With great change comes great opportunity

“When things do not go your way, remember that every challenge – every adversity – contains within it the seeds of opportunity and growth” – Roy T. Bennett. The global pandemic marked an opportunity for growth as companies pivot through uncharted territory. Already, process intelligence has helped companies to adapt their processes to a distributed environment, ensuring they could be there for their customers and employees in the midst of a global pandemic. Process Intelligence provides employees with the tools to leverage computer vision, machine learning, and artificial intelligence towards autonomous transformation. Individual employees are now empowered to solve business-critical issues when traditionally, not every employee has an avenue or the representation to take their ideas wider.

Decode work with humanistic visibility

Process mining is just the first step towards effective automation. Now, companies need to find a way to aggregate the influx of machine learning data pulled from the process. Given experts predict that 80 to 90 percent of data in an organization is unstructured, Process Intelligence provides an opportunity for companies to pursue automation programs at scale. Quantifiable data is the secret sauce to realistically decode operations, internal controls, and supply chains to manipulate them and actually make them work. Instead of capturing limited process logs or conducting slow, expensive interviews, Process Intelligence follows the human with automated business process discovery, modeling, and documentation. It then presents data and insights through process visualizations and reports, allowing you to view the data from a broad perspective, such as reviewing the most performed tasks or focus on a single process thread or sub-task. The ability to analyze processes at this precise level of detail enables data-driven decision-making for increased confidence.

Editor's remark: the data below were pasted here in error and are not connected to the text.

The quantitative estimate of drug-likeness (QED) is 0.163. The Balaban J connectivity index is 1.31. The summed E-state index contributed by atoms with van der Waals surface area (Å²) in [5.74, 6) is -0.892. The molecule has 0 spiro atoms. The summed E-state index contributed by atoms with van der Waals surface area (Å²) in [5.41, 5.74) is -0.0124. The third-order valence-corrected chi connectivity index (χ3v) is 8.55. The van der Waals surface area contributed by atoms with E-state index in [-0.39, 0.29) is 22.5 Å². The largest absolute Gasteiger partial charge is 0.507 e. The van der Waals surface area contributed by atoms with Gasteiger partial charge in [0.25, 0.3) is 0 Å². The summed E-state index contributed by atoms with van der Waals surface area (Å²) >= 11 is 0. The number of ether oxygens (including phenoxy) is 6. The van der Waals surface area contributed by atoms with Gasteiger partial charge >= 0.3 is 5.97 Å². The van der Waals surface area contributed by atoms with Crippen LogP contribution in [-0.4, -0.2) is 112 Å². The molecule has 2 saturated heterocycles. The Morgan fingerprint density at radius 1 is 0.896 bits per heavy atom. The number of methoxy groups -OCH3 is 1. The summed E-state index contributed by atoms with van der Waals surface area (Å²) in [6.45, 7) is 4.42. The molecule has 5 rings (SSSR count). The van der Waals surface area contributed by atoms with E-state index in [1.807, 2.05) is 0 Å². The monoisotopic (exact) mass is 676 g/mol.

Adapt to today’s retail, supply chain, and logistics challenges

Ultimately, companies need to quickly decode work at every level, across every channel, and in every domain. Leaders must look for detailed assessments that allow teams to make data-driven decisions at the most granular level, with no blind spots or bias. This intelligence empowers leaders to improve operations by enabling fit-for-purpose solutions such as automating repetitive processes, system optimizations and replacements, increasing compliance and controls, standardizing processes, and much more. Business process automation is relatively horizontal across finance, supply chain, marketing, human resources, and customer support, and once one effective automation solution is found for one, the rest will follow.

Rahul Talwar

About Rahul Talwar

Rahul Talwar is a Solutions Director at FortressIQ. In this role, he works with a wide variety of companies to support their strategic business and transformation initiatives by leveraging AI, Machine Learning and other emerging technologies. With over 15 years of experience, Rahul worked with Fortune 500 organizations across sectors to address regulatory mandates, ensure risk management and compliance, and implement efficiency initiatives. Prior to joining FortressIQ, Rahul worked at Cantor Fitzgerald, Societe Generale Corp & Investment Banking, and Deloitte & Touche in different capacities.